by GEOFF DALE
As political opponents in Queen’s Park and Ottawa trade barbs on whether agricultural spending has been cut, farm leaders collaborate to elicit government support.
At the federal level, Liberal agriculture critic Wayne Easter points to recently released Agriculture and Agri-Food Canada performance report for 2008-2009. The report indicates agriculture program spending dropped to $1.5-billion in 2008-09 from $2.4-billion in 2007-08.
“When hog farmers were facing a crisis through no fault of their own, rather than aid them, this government turned their back on them,” says Easter in a Nov. 17 news release. “$1 billion could have helped farm families significantly in easing their struggles and transforming the industry for the future.”
During the previous year Ottawa delivered about $1-billion directly to farmers through Agri-Invest Kickstart and other initiatives; this year it has delivered $1.4 billion in cash advances, Conservative Minister of Agriculture Gerry Ritz responds to Easter in a prepared statement for media. Record farm receipts in 2008 meant fewer demands for government assistance, he adds.
Calling the dispute a “political” issue at present, Canadian Pork Council spokesman Gary Stordy says he’s not aware of funding cuts so far.
“Any type of reduction or loss of programs available to ag sectors is something that comes at a difficult time,” Stordy says. “It is something we have to look into further.”
Meanwhile in Queen’s Park, Progressive Conservative agriculture critic Ernie Hardeman says public documents reveal discrepancies between the planned and actual amount of the Ontario Ministry of Agriculture, Food and Rural Affairs’ business risk management transfers.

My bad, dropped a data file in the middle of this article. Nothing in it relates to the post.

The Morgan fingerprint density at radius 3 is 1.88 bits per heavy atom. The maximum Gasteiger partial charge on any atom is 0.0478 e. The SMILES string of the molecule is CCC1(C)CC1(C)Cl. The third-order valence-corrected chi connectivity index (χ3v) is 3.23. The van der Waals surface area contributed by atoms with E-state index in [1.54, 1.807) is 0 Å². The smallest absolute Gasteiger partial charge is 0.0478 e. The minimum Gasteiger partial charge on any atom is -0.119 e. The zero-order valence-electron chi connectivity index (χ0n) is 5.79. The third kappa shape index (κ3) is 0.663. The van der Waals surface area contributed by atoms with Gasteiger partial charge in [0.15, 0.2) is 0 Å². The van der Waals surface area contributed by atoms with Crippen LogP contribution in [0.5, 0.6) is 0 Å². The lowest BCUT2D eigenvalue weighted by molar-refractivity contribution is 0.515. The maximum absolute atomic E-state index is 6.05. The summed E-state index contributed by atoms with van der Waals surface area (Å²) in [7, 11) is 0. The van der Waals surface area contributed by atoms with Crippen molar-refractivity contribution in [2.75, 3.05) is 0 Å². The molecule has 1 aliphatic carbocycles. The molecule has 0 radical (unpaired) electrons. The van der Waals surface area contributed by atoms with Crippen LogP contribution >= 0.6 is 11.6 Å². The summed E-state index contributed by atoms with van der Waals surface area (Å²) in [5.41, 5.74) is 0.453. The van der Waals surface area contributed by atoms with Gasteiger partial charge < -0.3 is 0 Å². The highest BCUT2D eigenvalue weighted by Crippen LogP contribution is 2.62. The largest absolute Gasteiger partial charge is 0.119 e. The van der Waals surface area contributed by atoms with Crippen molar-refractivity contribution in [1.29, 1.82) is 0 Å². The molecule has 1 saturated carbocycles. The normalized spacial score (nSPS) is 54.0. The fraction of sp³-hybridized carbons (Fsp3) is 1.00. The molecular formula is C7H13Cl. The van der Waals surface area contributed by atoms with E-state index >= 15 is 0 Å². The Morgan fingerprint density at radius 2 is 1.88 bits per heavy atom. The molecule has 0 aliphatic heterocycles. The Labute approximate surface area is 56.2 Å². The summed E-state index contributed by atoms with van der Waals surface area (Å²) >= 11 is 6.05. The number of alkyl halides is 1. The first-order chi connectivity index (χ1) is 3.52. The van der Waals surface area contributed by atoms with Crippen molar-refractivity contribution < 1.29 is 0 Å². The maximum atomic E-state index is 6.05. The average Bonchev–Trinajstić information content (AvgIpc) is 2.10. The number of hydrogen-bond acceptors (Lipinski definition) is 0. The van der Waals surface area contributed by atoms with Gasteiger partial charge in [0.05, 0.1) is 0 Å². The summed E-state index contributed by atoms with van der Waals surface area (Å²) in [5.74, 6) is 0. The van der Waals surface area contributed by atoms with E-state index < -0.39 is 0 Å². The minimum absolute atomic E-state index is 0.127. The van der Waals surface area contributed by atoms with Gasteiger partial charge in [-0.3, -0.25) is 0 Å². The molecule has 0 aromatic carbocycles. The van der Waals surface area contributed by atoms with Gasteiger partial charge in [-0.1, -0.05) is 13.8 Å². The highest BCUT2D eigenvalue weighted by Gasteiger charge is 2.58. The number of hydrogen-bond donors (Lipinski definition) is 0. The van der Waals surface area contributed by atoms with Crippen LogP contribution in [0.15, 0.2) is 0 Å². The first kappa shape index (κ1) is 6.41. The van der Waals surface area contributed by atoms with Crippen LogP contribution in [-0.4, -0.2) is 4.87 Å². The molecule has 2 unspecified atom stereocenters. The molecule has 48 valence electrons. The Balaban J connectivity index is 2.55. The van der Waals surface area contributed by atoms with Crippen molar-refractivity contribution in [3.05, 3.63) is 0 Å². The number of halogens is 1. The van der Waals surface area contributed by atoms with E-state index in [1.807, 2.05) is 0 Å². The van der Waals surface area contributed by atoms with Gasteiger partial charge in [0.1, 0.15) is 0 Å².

In a Nov. 18 news release, Hardeman notes Ontario Estimates documents released with the 2008 budget documents indicated $277,469,500 would be transferred. Public accounts documents released this fall say the Treasury Board reallocated $82,600,000 of that sum.
The minister’s communications advisor Kelly Synnott says the numbers do not represent a reduction but simply the difference between government estimates and public accounts: “The nature of our programs are demand driven so in any given year we set aside a certain amount of money, so it’s there if needed.”
Ontario Federation of Agriculture president Bette Jean Crews says she has no concrete information on an $82-million shortfall in provincial agricultural risk management funding. “I’ve heard the talk and hallway chatter but we have no breakdown on that figure.”
Crews, who is working on the united message coalition with pork, beef, horticulture, veal and grains and oilseeds producers, says “if support is being withdrawn or not taken up, that means the program wasn’t designed right and that’s where we need more input.”
That’s where the coalition will come in, she adds.
Ontario Cattlemen’s Association executive director Dave Stewart says he doesn’t have information on the topic but may know more following a meeting with Hardeman this week.
Calling it “speculative at best” to answer questions on how and where shortfalls would hurt the industry, Ontario Pork’s director of communications Keith Robbins notes that “if there is no cash that makes it harder for us to find locations to source dollars.”
The coalition is showing that agriculture plays a significant role in the provincial economy, he says, adding every primary producer creates seven jobs. “There is a huge economic spin-off from agriculture for the economy in general.” BF